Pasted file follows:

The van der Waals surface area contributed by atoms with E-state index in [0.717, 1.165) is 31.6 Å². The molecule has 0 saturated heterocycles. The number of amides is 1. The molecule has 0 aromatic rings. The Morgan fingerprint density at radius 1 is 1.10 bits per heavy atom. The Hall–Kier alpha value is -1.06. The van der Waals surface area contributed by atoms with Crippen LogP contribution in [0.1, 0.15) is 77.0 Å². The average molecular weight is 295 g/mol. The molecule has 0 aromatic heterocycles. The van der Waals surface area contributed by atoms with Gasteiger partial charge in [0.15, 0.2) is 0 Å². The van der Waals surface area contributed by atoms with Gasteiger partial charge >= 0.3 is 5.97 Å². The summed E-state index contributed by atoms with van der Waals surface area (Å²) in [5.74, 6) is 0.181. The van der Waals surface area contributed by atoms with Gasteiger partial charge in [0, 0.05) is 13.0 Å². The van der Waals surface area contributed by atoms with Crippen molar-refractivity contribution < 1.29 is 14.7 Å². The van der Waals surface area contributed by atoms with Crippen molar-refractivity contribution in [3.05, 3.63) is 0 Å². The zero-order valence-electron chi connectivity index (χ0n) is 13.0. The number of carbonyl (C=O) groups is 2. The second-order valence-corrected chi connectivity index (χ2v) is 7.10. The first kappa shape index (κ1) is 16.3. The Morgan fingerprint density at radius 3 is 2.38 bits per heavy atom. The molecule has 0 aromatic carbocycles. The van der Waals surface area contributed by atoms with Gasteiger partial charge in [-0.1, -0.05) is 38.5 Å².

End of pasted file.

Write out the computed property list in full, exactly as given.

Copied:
The van der Waals surface area contributed by atoms with E-state index in [0.717, 1.165) is 31.6 Å². The molecule has 0 saturated heterocycles. The number of amides is 1. The molecule has 0 aromatic rings. The Morgan fingerprint density at radius 1 is 1.10 bits per heavy atom. The Hall–Kier alpha value is -1.06. The van der Waals surface area contributed by atoms with Crippen LogP contribution in [0.1, 0.15) is 77.0 Å². The average molecular weight is 295 g/mol. The molecule has 0 aromatic heterocycles. The van der Waals surface area contributed by atoms with Gasteiger partial charge in [0.15, 0.2) is 0 Å². The van der Waals surface area contributed by atoms with Gasteiger partial charge >= 0.3 is 5.97 Å². The summed E-state index contributed by atoms with van der Waals surface area (Å²) in [5.74, 6) is 0.181. The van der Waals surface area contributed by atoms with Gasteiger partial charge in [0, 0.05) is 13.0 Å². The van der Waals surface area contributed by atoms with Crippen molar-refractivity contribution < 1.29 is 14.7 Å². The van der Waals surface area contributed by atoms with Crippen molar-refractivity contribution in [3.05, 3.63) is 0 Å². The zero-order valence-electron chi connectivity index (χ0n) is 13.0. The number of carbonyl (C=O) groups is 2. The second-order valence-corrected chi connectivity index (χ2v) is 7.10. The first kappa shape index (κ1) is 16.3. The Morgan fingerprint density at radius 3 is 2.38 bits per heavy atom. The molecule has 0 aromatic carbocycles. The van der Waals surface area contributed by atoms with Gasteiger partial charge in [-0.1, -0.05) is 38.5 Å².